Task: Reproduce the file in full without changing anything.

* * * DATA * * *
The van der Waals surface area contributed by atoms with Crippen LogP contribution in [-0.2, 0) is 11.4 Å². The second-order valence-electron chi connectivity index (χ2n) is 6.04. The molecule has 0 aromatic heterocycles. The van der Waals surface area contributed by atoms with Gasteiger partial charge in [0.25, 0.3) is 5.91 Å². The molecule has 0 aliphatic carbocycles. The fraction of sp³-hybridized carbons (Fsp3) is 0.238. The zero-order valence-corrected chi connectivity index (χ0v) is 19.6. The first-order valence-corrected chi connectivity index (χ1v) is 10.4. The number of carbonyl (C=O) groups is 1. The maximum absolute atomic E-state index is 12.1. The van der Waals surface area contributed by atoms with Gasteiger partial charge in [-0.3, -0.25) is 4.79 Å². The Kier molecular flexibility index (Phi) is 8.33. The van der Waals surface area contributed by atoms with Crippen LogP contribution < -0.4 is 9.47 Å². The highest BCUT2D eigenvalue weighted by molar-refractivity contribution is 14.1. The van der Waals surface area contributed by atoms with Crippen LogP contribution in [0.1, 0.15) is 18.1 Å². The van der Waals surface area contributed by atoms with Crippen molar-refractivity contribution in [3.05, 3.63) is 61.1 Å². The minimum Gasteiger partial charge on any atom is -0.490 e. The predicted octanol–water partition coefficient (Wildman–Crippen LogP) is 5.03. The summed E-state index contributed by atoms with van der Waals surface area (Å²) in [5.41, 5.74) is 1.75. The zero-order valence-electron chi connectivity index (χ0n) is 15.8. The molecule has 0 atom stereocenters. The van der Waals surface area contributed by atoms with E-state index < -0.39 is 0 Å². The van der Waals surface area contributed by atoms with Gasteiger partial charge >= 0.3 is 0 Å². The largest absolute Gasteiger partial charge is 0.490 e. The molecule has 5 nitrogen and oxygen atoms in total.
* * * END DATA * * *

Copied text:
The van der Waals surface area contributed by atoms with Crippen LogP contribution in [-0.2, 0) is 11.4 Å². The second-order valence-electron chi connectivity index (χ2n) is 6.04. The molecule has 0 aromatic heterocycles. The van der Waals surface area contributed by atoms with Gasteiger partial charge in [0.25, 0.3) is 5.91 Å². The molecule has 0 aliphatic carbocycles. The fraction of sp³-hybridized carbons (Fsp3) is 0.238. The zero-order valence-corrected chi connectivity index (χ0v) is 19.6. The first-order valence-corrected chi connectivity index (χ1v) is 10.4. The number of carbonyl (C=O) groups is 1. The maximum absolute atomic E-state index is 12.1. The van der Waals surface area contributed by atoms with Gasteiger partial charge in [-0.3, -0.25) is 4.79 Å². The Kier molecular flexibility index (Phi) is 8.33. The van der Waals surface area contributed by atoms with Crippen LogP contribution < -0.4 is 9.47 Å². The highest BCUT2D eigenvalue weighted by molar-refractivity contribution is 14.1. The van der Waals surface area contributed by atoms with Crippen LogP contribution in [0.1, 0.15) is 18.1 Å². The van der Waals surface area contributed by atoms with Crippen molar-refractivity contribution in [3.05, 3.63) is 61.1 Å². The minimum Gasteiger partial charge on any atom is -0.490 e. The predicted octanol–water partition coefficient (Wildman–Crippen LogP) is 5.03. The summed E-state index contributed by atoms with van der Waals surface area (Å²) in [5.41, 5.74) is 1.75. The zero-order valence-electron chi connectivity index (χ0n) is 15.8. The molecule has 0 atom stereocenters. The van der Waals surface area contributed by atoms with E-state index < -0.39 is 0 Å². The van der Waals surface area contributed by atoms with Gasteiger partial charge >= 0.3 is 0 Å². The largest absolute Gasteiger partial charge is 0.490 e. The molecule has 5 nitrogen and oxygen atoms in total.